birders would already be aware of) at least one small population of at least 15 
individuals persisted in Perth for over two decades before finally being 
destroyed (along with all others that have been detected). A signifiant feature 
of the ecoplogy of the species is that it usually lives in close-association 
with people, both in its original range and where it has been introduced. So, 
it would appear that house crows can be readily managed if a population becomes 
established in Australia because they are large birds, prefer human settlement 
and thus easily detected, an effective control method is available (i.e. 
shooting), and the rate of population growth appears to be slow providing ample 
time to implement control actions. This leads to a fourth question:

4)      If there is no threat posed or the likelihood of any threat being 
realised is low, and/or the ability to control or eliminate the threat is high, 
what action (if any) should be taken with the Dee Why house crow? That is, we 
now have a fourth question:What are the pros and cons of the options for 
management of the house crow in Australia?

This is where this issue starts to get much more complicated as we delve into 
issues beyond the biology of the invasive species including public perception 
about wildlife management, animal ethics and resources available for monitoring 
and control of invasive species. Here are just some things to consider:

-         Is it acceptable/ethical to destroy the Dee Why house crow given it 
may not pose a threat? It is unlikely this single individual, given the ecology 
of the species, will have direct or indirect effects on native biota above and 
beyond that of ecologically similar native species. (Note that disease 
transmission has been suggested as a threat but in reality this is a low risk. 
There are numerous native species that regularly travel between Australia and 
other parts of the world that are just as likely to be carrying the same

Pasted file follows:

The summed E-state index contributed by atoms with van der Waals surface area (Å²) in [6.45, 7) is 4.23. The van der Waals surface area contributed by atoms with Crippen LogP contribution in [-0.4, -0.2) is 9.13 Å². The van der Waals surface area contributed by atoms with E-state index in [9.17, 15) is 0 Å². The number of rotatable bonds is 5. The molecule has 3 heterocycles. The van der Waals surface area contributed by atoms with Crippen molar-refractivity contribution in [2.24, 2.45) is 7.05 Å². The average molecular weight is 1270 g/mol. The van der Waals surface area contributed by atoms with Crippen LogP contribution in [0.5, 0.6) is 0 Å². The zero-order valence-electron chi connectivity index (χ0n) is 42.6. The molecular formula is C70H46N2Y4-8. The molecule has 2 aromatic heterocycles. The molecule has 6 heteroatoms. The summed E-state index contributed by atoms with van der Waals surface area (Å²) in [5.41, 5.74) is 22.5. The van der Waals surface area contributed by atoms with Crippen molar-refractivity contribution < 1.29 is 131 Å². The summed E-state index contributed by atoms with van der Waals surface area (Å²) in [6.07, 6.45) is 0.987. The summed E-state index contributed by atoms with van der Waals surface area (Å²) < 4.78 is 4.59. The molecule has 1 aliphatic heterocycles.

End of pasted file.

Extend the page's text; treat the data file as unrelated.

pathogens that the Dee Why house crow may be carrying. So the chances are if 
the Dee Why bird has it, native birds have previously been exposed).

-         Are resources available to monitor this individual house crow in the 
event that it becomes the founder of a population? This is really where the 
second question of house crow impacts in Australia (i.e. the potential threat 
they pose) becomes an important consideration. Is there a high likelihood that 
a house crow population will become established and start to spread before 
being detected and/or control/eradication measures can be implemented? Here we 
must consider the balance between the risk of the Dee Why bird becoming a 
threat (i.e. population established) and the risk of being unable to manage 
that threat should it arise. This is what underlies the precautionary principle 
advocated by the late Graham Pizzey and others.

-         Should the Dee Why bird be destroyed because future costs of 
eradicating a population may be considerably higher, even if it is unlikely 
that a population will become established?

-         Is it important that the public perceives government taking action to 
control an invasive species? That is, be seen to be doing something. The 
disastrous results of previous decisions to introduce organisms for biological 
control and the prominent negative profile of feral animals in Australia are 
important considerations when considering this question.

It was not my intention to write such a detailed reply, but the deeper I dug 
the more complex things became. In any case it was a stimulating exercise and 
helped fill the time that insomnia was otherwise wasting.

 I was originally prompted to write this reply because I take a great dislike 
to discussions on birding-aus becoming personal in nature. I feel this is both 
unnecessary and detracts from the discussion. It can also discourage people 
from contributing. This present topic is a case in point. For example, one 
person criticised another contributor saying "you seem to have failed to grasp 
the fundamentals of the argument...". I don’t think the comment was justified 
(or at least the tone of the comment wasn't) given the context of the previous 
comments by the other contributor. Furthermore, I am of the opinion that it was 
the critic that has demonstrated a poorer understanding of what was fundamental 
to the issue being discussed.

 I think birding–aus has great potential to facilitate very stimulating 
discussions about anything ‘birds’ but this, in my experience, is too often 
hindered by intolerance of the opinions of others, inflammatory comments, and a 
tendency for people to jump to conclusions. Indeed, it is for these reasons I 
now only rarely contribute to birding-aus.